what to ask me when i'm old (or after we're done moving)

Storyteller genius, Donald Davis, says not to ask old people what they remember about their childhoods.

Instead, he says you should ask about their childhood home. Or their third grade classroom. Or the hard church pew they sat on every Sunday. In other words, if you want to retrieve a memory, access the location where it's stored. Open the door and go inside the space where it happened.

Since we've been married, we've gathered a whole collection of spaces.

And here we go again. Arizona. For a good job. To the place we will be when we make that final student loan payment before the end of the year. I will experience that victory in a sunny spot on the globe.

You wouldn't know it from all our gypsying, but we really hate moving. We had a sweet babysitting swap with some friends in the neighborhood. My sweetie girl has a crush on one of the boys in nursery. When we first boxed up my books last week, I cried.

And maybe I'm making too much of this, but I've been thinking about how we simultaneously live in the spaces by which we access those memories later. By leaving that space, we have to accept that another chapter in our lives has closed—those moments are now memories, and not the present. Time keeps moving and so do we.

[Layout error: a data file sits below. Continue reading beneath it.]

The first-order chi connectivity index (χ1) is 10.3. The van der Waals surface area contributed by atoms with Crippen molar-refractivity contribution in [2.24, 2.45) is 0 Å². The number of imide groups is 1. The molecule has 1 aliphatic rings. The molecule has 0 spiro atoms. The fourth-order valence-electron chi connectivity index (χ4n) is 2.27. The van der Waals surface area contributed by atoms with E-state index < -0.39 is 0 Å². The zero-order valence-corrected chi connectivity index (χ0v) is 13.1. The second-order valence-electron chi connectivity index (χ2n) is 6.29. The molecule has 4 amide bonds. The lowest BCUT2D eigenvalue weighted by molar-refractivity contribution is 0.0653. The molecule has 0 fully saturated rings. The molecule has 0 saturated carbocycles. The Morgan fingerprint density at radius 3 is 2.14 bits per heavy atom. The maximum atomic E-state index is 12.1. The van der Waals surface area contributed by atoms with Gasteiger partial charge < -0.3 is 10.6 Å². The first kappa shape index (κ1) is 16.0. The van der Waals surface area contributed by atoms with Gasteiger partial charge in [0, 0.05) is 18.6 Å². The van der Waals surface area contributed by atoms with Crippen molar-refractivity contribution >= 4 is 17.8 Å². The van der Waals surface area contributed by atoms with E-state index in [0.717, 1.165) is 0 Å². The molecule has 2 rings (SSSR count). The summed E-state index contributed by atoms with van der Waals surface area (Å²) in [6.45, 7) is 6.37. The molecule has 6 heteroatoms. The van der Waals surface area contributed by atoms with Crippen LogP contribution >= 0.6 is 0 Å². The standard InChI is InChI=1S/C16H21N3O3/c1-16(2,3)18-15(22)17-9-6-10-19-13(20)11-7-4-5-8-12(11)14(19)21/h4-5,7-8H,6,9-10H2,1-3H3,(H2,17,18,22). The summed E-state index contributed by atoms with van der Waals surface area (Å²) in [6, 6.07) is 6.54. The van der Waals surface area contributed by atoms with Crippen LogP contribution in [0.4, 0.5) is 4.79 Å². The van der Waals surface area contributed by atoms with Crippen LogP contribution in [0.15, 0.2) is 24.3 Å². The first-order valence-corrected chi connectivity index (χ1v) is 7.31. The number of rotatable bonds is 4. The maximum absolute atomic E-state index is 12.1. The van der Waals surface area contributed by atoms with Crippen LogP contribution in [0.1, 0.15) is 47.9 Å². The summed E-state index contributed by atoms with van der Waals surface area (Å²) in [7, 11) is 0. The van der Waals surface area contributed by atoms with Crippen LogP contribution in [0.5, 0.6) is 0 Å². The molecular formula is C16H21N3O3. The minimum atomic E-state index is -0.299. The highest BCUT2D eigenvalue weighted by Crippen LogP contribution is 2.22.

I know which memories happened in this familiar space, but I haven't yet seen which ones happen in the new one. We always seem to fall in love where we're living, though, so I'm hopeful and excited. Each move, we're just as reluctant to leave as the last.

So here's to fabulous memories in new spaces. And here are some of my favorite images of the one we've just left—where things have been so happy, sometimes hard, and altogether wonderful. If some young whippersnapper ever asks me about that basement apartment I lived in down the street from the bakery, I'll say it was one of my favorites.


Utah Hates Me

We're moving out of Utah.  Utah is not happy with us.

I need to appear on Ghost Hunters, because the vengeful spirit of the pioneers is after me.

As soon as we decided to move, there was a snowstorm.  It was as if Utah was a jealous girlfriend who couldn't handle the breakup.  But her tantrum only made us more certain that we had made the right decision.

Now, there's brownish yellow water dripping from our bathroom ceiling.  We called the lady who manages the place.  She said they'd take care of it in the morning.  Then she laughed, and said "have fun cleaning that up."  Her indulgence in shadenfreude made me think she's one of those people who'd be happy working for the IRS, in telemarketing, or for Hitler.

The brown water is dripping onto our toilet.  We have some fans set up, a bucket, and some towels on the floor.

I needed to use the toilet.  So I grabbed a towel, and was considering using it as a hood to protect me from the drips as I did my business.  But then I decided to fix the problem ghetto MacGuyver style.

With some plastic wrap and some scotch tape, I've redirected the drips so that they all converge onto one spot, into a bucket, instead of on my head.

I can now go do my business without having to get dressed in brown-water beachwear.

Take that, ghosts.

The only other plumbing I've done is in Super Mario.